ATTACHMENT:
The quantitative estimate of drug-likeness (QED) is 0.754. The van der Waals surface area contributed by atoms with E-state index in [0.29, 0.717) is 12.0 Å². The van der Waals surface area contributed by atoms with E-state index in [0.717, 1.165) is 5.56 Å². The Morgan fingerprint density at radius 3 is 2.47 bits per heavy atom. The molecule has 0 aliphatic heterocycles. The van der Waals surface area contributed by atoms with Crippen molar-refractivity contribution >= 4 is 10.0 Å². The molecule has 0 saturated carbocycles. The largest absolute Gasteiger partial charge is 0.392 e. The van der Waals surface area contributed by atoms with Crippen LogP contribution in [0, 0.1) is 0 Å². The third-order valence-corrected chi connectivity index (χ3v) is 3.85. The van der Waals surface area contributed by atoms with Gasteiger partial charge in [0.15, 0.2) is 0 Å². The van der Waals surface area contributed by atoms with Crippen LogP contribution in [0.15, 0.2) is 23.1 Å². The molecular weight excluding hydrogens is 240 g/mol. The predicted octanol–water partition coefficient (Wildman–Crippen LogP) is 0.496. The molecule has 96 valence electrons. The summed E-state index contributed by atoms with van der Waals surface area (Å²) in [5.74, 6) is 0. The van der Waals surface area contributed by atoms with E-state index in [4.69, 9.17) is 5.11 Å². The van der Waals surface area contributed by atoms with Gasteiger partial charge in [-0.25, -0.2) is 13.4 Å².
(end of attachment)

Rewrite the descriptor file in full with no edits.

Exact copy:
The quantitative estimate of drug-likeness (QED) is 0.754. The van der Waals surface area contributed by atoms with E-state index in [0.29, 0.717) is 12.0 Å². The van der Waals surface area contributed by atoms with E-state index in [0.717, 1.165) is 5.56 Å². The Morgan fingerprint density at radius 3 is 2.47 bits per heavy atom. The molecule has 0 aliphatic heterocycles. The van der Waals surface area contributed by atoms with Crippen molar-refractivity contribution >= 4 is 10.0 Å². The molecule has 0 saturated carbocycles. The largest absolute Gasteiger partial charge is 0.392 e. The van der Waals surface area contributed by atoms with Crippen LogP contribution in [0, 0.1) is 0 Å². The third-order valence-corrected chi connectivity index (χ3v) is 3.85. The van der Waals surface area contributed by atoms with Gasteiger partial charge in [0.15, 0.2) is 0 Å². The van der Waals surface area contributed by atoms with Crippen LogP contribution in [0.15, 0.2) is 23.1 Å². The molecular weight excluding hydrogens is 240 g/mol. The predicted octanol–water partition coefficient (Wildman–Crippen LogP) is 0.496. The molecule has 96 valence electrons. The summed E-state index contributed by atoms with van der Waals surface area (Å²) in [5.74, 6) is 0. The van der Waals surface area contributed by atoms with E-state index in [4.69, 9.17) is 5.11 Å². The van der Waals surface area contributed by atoms with Gasteiger partial charge in [-0.25, -0.2) is 13.4 Å².